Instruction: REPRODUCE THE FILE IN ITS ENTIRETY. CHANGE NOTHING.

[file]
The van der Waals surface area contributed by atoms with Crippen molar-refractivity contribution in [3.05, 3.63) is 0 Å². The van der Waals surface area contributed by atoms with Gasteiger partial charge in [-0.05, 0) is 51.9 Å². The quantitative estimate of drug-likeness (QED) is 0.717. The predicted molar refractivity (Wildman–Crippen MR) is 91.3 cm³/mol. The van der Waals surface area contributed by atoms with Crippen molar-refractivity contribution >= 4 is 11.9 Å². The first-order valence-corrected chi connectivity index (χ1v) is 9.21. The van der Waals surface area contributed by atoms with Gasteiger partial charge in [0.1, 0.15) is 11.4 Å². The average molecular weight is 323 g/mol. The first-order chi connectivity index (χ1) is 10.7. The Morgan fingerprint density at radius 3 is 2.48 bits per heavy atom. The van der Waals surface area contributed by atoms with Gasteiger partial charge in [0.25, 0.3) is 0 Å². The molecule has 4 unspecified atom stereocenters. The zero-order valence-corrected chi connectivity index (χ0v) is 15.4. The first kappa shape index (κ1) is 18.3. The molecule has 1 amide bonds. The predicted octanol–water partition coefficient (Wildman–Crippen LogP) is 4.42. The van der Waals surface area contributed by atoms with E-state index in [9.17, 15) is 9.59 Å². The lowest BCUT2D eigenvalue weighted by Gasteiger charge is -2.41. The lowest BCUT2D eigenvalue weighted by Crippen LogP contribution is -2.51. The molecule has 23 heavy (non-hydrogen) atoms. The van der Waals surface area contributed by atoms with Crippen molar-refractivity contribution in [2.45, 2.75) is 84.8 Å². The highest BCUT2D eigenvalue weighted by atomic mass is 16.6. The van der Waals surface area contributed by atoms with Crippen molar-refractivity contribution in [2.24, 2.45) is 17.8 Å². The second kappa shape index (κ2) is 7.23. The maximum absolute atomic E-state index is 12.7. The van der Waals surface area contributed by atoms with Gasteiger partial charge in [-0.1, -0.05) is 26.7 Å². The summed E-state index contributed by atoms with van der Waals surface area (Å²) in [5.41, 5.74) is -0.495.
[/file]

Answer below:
The van der Waals surface area contributed by atoms with Crippen molar-refractivity contribution in [3.05, 3.63) is 0 Å². The van der Waals surface area contributed by atoms with Gasteiger partial charge in [-0.05, 0) is 51.9 Å². The quantitative estimate of drug-likeness (QED) is 0.717. The predicted molar refractivity (Wildman–Crippen MR) is 91.3 cm³/mol. The van der Waals surface area contributed by atoms with Crippen molar-refractivity contribution >= 4 is 11.9 Å². The first-order valence-corrected chi connectivity index (χ1v) is 9.21. The van der Waals surface area contributed by atoms with Gasteiger partial charge in [0.1, 0.15) is 11.4 Å². The average molecular weight is 323 g/mol. The first-order chi connectivity index (χ1) is 10.7. The Morgan fingerprint density at radius 3 is 2.48 bits per heavy atom. The van der Waals surface area contributed by atoms with Gasteiger partial charge in [0.25, 0.3) is 0 Å². The molecule has 4 unspecified atom stereocenters. The zero-order valence-corrected chi connectivity index (χ0v) is 15.4. The first kappa shape index (κ1) is 18.3. The molecule has 1 amide bonds. The predicted octanol–water partition coefficient (Wildman–Crippen LogP) is 4.42. The van der Waals surface area contributed by atoms with E-state index in [9.17, 15) is 9.59 Å². The lowest BCUT2D eigenvalue weighted by Gasteiger charge is -2.41. The lowest BCUT2D eigenvalue weighted by Crippen LogP contribution is -2.51. The molecule has 23 heavy (non-hydrogen) atoms. The van der Waals surface area contributed by atoms with Crippen molar-refractivity contribution in [2.45, 2.75) is 84.8 Å². The highest BCUT2D eigenvalue weighted by atomic mass is 16.6. The van der Waals surface area contributed by atoms with Crippen molar-refractivity contribution in [2.24, 2.45) is 17.8 Å². The second kappa shape index (κ2) is 7.23. The maximum absolute atomic E-state index is 12.7. The van der Waals surface area contributed by atoms with Gasteiger partial charge in [-0.1, -0.05) is 26.7 Å². The summed E-state index contributed by atoms with van der Waals surface area (Å²) in [5.41, 5.74) is -0.495.